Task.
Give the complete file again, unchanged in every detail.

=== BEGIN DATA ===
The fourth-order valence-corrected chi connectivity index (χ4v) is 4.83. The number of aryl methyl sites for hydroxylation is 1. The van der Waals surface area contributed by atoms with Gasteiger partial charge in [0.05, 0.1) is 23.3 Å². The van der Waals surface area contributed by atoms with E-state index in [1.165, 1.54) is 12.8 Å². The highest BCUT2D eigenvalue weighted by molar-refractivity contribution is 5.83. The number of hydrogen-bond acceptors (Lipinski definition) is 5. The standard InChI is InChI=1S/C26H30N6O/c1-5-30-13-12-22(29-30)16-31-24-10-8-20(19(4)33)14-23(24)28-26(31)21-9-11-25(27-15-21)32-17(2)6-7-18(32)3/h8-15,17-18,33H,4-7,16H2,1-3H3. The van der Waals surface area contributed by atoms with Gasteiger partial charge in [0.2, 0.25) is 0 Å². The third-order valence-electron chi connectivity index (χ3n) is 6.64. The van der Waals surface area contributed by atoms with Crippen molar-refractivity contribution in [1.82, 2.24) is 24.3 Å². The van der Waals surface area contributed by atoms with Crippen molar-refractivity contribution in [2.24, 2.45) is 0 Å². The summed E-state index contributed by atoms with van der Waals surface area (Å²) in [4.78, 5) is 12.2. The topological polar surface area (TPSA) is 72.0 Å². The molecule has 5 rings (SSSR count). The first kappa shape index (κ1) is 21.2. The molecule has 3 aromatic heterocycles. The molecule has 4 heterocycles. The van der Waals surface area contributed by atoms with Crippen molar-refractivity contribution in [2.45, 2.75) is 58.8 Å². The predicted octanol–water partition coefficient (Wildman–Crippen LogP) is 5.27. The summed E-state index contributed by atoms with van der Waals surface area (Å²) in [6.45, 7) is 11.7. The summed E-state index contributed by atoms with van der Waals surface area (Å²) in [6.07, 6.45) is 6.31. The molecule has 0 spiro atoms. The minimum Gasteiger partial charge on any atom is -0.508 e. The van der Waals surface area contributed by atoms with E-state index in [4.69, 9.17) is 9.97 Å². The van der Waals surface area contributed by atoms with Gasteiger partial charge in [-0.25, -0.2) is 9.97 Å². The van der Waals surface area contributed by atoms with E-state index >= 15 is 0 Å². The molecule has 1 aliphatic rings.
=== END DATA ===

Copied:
The fourth-order valence-corrected chi connectivity index (χ4v) is 4.83. The number of aryl methyl sites for hydroxylation is 1. The van der Waals surface area contributed by atoms with Gasteiger partial charge in [0.05, 0.1) is 23.3 Å². The van der Waals surface area contributed by atoms with E-state index in [1.165, 1.54) is 12.8 Å². The highest BCUT2D eigenvalue weighted by molar-refractivity contribution is 5.83. The number of hydrogen-bond acceptors (Lipinski definition) is 5. The standard InChI is InChI=1S/C26H30N6O/c1-5-30-13-12-22(29-30)16-31-24-10-8-20(19(4)33)14-23(24)28-26(31)21-9-11-25(27-15-21)32-17(2)6-7-18(32)3/h8-15,17-18,33H,4-7,16H2,1-3H3. The van der Waals surface area contributed by atoms with Gasteiger partial charge in [0.2, 0.25) is 0 Å². The third-order valence-electron chi connectivity index (χ3n) is 6.64. The van der Waals surface area contributed by atoms with Crippen molar-refractivity contribution in [1.82, 2.24) is 24.3 Å². The van der Waals surface area contributed by atoms with Crippen molar-refractivity contribution in [2.24, 2.45) is 0 Å². The summed E-state index contributed by atoms with van der Waals surface area (Å²) in [4.78, 5) is 12.2. The topological polar surface area (TPSA) is 72.0 Å². The molecule has 5 rings (SSSR count). The first kappa shape index (κ1) is 21.2. The molecule has 3 aromatic heterocycles. The molecule has 4 heterocycles. The van der Waals surface area contributed by atoms with Crippen molar-refractivity contribution in [2.45, 2.75) is 58.8 Å². The predicted octanol–water partition coefficient (Wildman–Crippen LogP) is 5.27. The summed E-state index contributed by atoms with van der Waals surface area (Å²) in [6.45, 7) is 11.7. The summed E-state index contributed by atoms with van der Waals surface area (Å²) in [6.07, 6.45) is 6.31. The molecule has 0 spiro atoms. The minimum Gasteiger partial charge on any atom is -0.508 e. The van der Waals surface area contributed by atoms with E-state index in [4.69, 9.17) is 9.97 Å². The van der Waals surface area contributed by atoms with Gasteiger partial charge in [-0.25, -0.2) is 9.97 Å². The van der Waals surface area contributed by atoms with E-state index >= 15 is 0 Å². The molecule has 1 aliphatic rings.